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Global Macro Update - 9/17/2021
US dollar strength and Chinese defaults
I wrote a guest post last night for my friend and superstar on-chain analyst Will Clemente; I didn’t want you all to miss it, so I’m including it below. Make sure to check out Will’s newsletter, a deep study of bitcoin blockchain and exchange data. I’ll be honest: most of Will’s analysis still goes above my head, and I’m in the midst of an on-chain learning process these days (more to come on this next week). For now, check out his work to familiarize yourself with this vital new study. Please also subscribe to The Bitcoin Layer to receive all updates from me straight to your inbox!
Global Macro Update - 9/17/2021
Over the years, Bitcoin has battled a narrative of equity-market correlation. Rightfully so, as the pandemic crash of March 2020 showed: Bitcoin can definitely act like a risk-on/risk-off asset. On the currency side, the Bitcoin price has also periodically correlated with the Chinese yuan due to capital fleeing the country. However, it’s most fair to say that Bitcoin is its own beast and doesn’t derive correlation from other asset classes. As a commodity, it has its own features, characteristics, and internals that drive underlying valuation. Nevertheless, Bitcoin responds to the global macro environment and is itself a product of it, and therefore we must watch themes that contribute to the underlying thesis of a long Bitcoin position, namely themes of financial market fragility. Today, we’ll discuss the dollar and China.
The global dollar system is on thin ice and in constant need of liquidity creation by the Federal Reserve, but the US dollar still maintains a stranglehold over all other global currencies. When USD strengthens, it’s a sign that investors around the globe are fearful of economic and financial market weakness. Here’s the Bloomberg Dollar Spot Index (BBDXY) over the past couple of years.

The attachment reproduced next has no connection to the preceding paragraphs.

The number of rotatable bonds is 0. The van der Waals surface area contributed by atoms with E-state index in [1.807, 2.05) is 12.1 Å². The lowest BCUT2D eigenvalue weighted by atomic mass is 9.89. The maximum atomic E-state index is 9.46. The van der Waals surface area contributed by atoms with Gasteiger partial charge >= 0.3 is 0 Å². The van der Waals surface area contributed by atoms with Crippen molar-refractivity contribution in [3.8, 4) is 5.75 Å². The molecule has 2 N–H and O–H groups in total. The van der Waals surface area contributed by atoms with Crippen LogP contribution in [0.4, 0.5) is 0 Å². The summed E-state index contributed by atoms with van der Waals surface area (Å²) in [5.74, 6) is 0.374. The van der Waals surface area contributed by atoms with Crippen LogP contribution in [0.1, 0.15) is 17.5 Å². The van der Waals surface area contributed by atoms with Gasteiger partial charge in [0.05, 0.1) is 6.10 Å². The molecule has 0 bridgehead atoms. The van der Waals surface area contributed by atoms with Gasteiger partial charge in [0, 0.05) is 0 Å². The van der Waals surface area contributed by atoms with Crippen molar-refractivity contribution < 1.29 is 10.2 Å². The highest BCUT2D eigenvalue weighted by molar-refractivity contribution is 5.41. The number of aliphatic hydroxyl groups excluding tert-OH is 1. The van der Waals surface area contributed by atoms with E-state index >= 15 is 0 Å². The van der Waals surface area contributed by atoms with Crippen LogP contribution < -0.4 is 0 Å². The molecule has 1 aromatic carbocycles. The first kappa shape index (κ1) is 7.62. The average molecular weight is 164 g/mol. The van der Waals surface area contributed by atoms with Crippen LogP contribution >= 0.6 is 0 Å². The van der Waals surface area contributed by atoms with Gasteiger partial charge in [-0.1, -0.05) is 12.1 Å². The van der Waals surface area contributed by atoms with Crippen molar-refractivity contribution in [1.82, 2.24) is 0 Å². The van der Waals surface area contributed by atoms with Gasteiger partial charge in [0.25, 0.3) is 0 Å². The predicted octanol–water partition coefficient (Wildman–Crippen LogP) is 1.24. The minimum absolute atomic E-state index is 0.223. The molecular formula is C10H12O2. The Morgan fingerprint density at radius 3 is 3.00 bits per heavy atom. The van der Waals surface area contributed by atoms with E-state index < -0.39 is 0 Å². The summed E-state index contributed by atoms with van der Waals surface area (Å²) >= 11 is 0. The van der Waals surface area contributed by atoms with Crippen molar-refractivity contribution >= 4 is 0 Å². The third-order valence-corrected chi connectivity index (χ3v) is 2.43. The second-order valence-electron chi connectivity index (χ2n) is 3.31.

In March 2020, during the height of the pandemic-induced liquidity crisis, notice how USD screamed higher as fear took over the markets. After that jolt, a steady decline in the dollar resulted from the Fed’s guarantee of infinite Quantitative Easing. When the Fed eases monetary policy, markets breathe a sigh of relief, sell USD, and buy riskier assets denominated in other currencies.
For the past several months, however, USD is forming a base and looks to be forming a modest uptrend. The dollar is responding in part to the Fed threatening a “taper” of QE, which is another way to say “less heroin to the banking system’s vein than in previous months.” This is something to watch closely, because a USD rally would be the symptom (not the cause) of global economic weakness, however relative it might be. How Bitcoin will react to small moves in the dollar is anybody’s guess, but another round of asset price declines always would back the opportunity for Bitcoin to exhibit traits of being a safe-haven asset, instead of a risk-asset. A second-order effect of dollar strength is that global economic weakness often triggers bailouts, which undermines confidence in the traditional financial system, further emboldening the bull case for Bitcoin. Bottom line here: net dollar strength is a net tightening of financial conditions, something to watch closely.
Speaking of bailouts, Chinese property giant Evergrande is on the brink of default. Those immediately affected include suppliers demanding payment, employees potentially receiving future property instead of money market deposits, homebuyers facing unfinished property, bondholders, and the list goes on. While still too early to tell how widely this contagion will spread, calls for emergency measures from China’s leadership grow louder every day. Here’s China’s high-yield bond index over the past several years.
Yields are right back up against the March 2020 crisis highs as bondholders are selling positions in risky Chinese corporates. This shows us that contagion is already spreading beyond Evergrande, but there’s no evidence yet that this selling is going to spill over to US fixed-income markets. In China, however, things might get interesting. According to Bloomberg, “Some banks in China appear to be hoarding yuan at the highest cost in almost four years, a sign they may be preparing for what a Mizuho Financial Group Inc. strategist called a ‘liquidity squeeze in crisis mode.’” Evergrande is expected to miss its first interest payment on September 20. How quickly will Chinese authorities intervene?